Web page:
Vijay Shankar knows the versatility required of an all-rounder – but he didn’t imagine just how adaptable he would have to be at Old Trafford. The 28-year-old was in the thick of things with both bat and ball as India beat Pakistan by 92 via DLS method in the rain-punctuated game in Manchester.
When Bhuvneshwar Kumar pulled up with a hamstring injury after the fourth ball of his third over, skipper Virat Kohli turned to Shankar – with immediate results.
Imam-ul-Haq misjudged the very first ball from the new bowler which pitched on leg stump and brought an LBW verdict, giving India the breakthrough they wanted with the new ball.
Shankar had already finished an impressive India innings of 336/5 with 15 from 15 balls and was to return later in the Pakistan response to force Sarfaraz Ahmed to chop onto his stumps.
All this having been told that he would play only the day before the game as part of a batting reshuffle brought on by the injury to opener Shikhar Dhawan.
“Coming on to bowl so early was a surprise for me,” Shankar reflected. “Every bowler would love to get wickets in the World Cup and first of all we need big wickets as a team.
“I have been batting well, and bowling is something which I know will be very handy for me. It is important to improve all aspects of my game so when the situation comes along, I will be ready for all situations.
“I have to be flexible in my role, batting and bowling. I am someone as a cricketer who feels it is very important to be able to adapt quickly to the situation.”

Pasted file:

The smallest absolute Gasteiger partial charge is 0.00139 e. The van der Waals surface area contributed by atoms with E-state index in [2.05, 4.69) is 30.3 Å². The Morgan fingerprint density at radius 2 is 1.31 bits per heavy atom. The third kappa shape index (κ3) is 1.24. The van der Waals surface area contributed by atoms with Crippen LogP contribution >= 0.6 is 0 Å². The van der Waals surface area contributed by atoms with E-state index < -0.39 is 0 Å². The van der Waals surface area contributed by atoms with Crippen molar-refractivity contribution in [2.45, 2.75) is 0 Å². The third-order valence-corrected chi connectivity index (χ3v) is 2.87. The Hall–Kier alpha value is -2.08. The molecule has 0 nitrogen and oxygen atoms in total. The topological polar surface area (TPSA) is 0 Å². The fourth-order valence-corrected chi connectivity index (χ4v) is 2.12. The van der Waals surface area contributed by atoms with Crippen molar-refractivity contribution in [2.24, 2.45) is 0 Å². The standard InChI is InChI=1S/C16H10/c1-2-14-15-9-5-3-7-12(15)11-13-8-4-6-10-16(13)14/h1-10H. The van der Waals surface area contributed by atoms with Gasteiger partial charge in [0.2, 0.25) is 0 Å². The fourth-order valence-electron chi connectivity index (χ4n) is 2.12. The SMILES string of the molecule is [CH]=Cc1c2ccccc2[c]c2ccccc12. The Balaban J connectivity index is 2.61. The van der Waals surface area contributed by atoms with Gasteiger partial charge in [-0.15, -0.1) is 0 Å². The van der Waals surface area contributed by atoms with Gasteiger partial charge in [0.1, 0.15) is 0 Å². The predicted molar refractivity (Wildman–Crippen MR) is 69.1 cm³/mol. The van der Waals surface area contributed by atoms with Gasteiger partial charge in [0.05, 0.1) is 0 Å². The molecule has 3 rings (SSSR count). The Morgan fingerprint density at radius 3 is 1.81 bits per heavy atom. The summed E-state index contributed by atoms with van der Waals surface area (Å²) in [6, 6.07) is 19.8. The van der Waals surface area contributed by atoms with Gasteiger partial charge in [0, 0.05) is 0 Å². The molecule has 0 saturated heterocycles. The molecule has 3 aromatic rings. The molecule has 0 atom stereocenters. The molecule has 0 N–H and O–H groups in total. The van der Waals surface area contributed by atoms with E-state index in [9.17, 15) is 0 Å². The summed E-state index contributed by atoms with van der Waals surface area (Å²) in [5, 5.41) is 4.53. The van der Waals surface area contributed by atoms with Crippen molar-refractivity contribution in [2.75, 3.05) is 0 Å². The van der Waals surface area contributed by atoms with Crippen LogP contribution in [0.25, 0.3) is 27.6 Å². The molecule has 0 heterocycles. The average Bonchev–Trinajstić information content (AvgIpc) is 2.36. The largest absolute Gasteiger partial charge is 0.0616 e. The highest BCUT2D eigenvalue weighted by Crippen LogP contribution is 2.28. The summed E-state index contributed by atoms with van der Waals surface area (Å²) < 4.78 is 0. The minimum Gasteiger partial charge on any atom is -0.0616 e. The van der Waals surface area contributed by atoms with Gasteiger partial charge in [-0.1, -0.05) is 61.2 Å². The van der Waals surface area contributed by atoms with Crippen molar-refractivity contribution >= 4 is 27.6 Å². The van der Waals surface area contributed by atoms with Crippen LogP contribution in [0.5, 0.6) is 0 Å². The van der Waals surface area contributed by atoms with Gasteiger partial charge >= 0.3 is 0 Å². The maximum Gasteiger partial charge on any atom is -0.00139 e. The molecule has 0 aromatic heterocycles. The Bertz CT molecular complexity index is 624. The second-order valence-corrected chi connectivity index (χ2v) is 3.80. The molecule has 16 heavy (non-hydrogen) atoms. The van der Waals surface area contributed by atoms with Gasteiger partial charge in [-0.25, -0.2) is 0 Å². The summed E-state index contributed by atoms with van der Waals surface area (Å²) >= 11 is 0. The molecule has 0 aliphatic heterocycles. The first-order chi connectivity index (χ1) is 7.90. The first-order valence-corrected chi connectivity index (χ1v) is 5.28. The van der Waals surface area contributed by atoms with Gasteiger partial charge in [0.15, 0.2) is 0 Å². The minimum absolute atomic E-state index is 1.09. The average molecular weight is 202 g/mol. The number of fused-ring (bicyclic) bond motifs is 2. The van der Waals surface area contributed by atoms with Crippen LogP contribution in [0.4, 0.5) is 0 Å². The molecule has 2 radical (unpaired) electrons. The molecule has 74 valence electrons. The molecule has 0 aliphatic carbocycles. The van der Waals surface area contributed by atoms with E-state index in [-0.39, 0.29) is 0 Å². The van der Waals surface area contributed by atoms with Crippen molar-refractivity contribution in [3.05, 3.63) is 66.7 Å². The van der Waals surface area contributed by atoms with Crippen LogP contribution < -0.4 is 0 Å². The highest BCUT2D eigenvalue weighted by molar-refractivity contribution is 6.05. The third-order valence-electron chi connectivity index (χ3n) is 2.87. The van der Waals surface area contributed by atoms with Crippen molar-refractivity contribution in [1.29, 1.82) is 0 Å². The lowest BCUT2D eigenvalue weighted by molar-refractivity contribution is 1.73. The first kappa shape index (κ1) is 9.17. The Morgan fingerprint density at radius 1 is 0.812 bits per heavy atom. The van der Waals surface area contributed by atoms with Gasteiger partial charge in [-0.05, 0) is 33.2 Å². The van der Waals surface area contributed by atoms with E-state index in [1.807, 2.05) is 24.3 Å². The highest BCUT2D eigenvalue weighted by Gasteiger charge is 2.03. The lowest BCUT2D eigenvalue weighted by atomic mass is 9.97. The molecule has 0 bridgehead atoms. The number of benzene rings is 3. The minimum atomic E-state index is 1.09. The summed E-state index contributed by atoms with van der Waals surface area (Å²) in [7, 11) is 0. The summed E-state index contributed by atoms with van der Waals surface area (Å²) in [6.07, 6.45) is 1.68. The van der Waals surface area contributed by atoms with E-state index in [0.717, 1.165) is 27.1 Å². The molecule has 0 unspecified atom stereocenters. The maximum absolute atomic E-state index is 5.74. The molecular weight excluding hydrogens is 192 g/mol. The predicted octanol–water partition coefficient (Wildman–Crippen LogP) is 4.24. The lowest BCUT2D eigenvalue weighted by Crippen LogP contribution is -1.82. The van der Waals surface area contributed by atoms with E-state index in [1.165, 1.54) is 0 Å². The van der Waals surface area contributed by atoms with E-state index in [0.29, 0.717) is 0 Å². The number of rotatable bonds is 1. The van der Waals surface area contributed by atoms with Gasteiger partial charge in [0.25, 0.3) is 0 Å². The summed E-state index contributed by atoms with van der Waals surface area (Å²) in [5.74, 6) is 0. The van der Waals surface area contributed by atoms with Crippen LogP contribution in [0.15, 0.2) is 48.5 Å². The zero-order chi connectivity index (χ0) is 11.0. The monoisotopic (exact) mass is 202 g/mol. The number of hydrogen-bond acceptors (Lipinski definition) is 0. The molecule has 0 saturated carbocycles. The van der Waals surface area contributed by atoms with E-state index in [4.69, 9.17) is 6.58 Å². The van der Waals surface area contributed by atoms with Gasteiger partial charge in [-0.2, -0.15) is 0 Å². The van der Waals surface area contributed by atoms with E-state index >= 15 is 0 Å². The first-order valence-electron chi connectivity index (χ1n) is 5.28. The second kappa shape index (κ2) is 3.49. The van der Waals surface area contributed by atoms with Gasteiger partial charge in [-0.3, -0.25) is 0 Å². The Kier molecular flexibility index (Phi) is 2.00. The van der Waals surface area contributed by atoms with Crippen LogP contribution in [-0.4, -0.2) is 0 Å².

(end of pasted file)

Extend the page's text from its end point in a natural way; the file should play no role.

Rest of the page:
That was far from the only requirement of flexibility as Shankar, due to bat at number four, slotted down the order after the fall of Rohit Sharma to allow big-hitting Hardik Pandya more time at the crease.
He eventually emerged at number six but found no difficulty in taking guard as late as the 46th over. Indeed, Shankar has become used to being handed responsibility at short notice after making his ODI debut as recently as January this year.
Kohli trusted him to bowl the last over of an ODI in Nagpur in March with Australia needing ten runs to win. Cool-hand Shankar finished things in style with the wickets of Marcus Stoinis and Adam Zampa to seal an eight-run win.
He said: “I was batting at six and seven in my first innings for India, I batted there against Australia and performed that same role so it was nothing new for me.
“I just think it was a great opportunity to make my World Cup debut against Pakistan when there would be so many people watching the game. I try to enjoy each and every moment.”
(With inputs from ICC)